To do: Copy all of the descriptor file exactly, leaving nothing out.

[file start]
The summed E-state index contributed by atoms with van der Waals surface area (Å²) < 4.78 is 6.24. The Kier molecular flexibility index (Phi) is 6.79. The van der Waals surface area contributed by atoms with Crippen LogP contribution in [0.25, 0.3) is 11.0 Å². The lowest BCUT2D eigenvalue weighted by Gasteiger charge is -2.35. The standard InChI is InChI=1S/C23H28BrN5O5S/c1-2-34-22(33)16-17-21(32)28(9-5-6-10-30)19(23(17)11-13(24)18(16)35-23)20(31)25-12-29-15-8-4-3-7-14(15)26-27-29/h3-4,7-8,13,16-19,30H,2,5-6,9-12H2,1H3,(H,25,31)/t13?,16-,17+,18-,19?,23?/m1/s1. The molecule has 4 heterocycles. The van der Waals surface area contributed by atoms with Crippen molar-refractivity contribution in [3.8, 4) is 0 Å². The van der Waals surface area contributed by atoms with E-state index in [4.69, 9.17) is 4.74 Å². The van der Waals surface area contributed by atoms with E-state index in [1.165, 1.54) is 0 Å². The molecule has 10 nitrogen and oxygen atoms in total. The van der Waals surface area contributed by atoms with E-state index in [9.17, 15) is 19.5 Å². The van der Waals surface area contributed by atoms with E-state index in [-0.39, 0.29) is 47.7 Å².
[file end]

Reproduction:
The summed E-state index contributed by atoms with van der Waals surface area (Å²) < 4.78 is 6.24. The Kier molecular flexibility index (Phi) is 6.79. The van der Waals surface area contributed by atoms with Crippen LogP contribution in [0.25, 0.3) is 11.0 Å². The lowest BCUT2D eigenvalue weighted by Gasteiger charge is -2.35. The standard InChI is InChI=1S/C23H28BrN5O5S/c1-2-34-22(33)16-17-21(32)28(9-5-6-10-30)19(23(17)11-13(24)18(16)35-23)20(31)25-12-29-15-8-4-3-7-14(15)26-27-29/h3-4,7-8,13,16-19,30H,2,5-6,9-12H2,1H3,(H,25,31)/t13?,16-,17+,18-,19?,23?/m1/s1. The molecule has 4 heterocycles. The van der Waals surface area contributed by atoms with Crippen molar-refractivity contribution in [3.8, 4) is 0 Å². The van der Waals surface area contributed by atoms with E-state index in [4.69, 9.17) is 4.74 Å². The van der Waals surface area contributed by atoms with E-state index in [1.165, 1.54) is 0 Å². The molecule has 10 nitrogen and oxygen atoms in total. The van der Waals surface area contributed by atoms with E-state index in [9.17, 15) is 19.5 Å². The van der Waals surface area contributed by atoms with E-state index in [-0.39, 0.29) is 47.7 Å².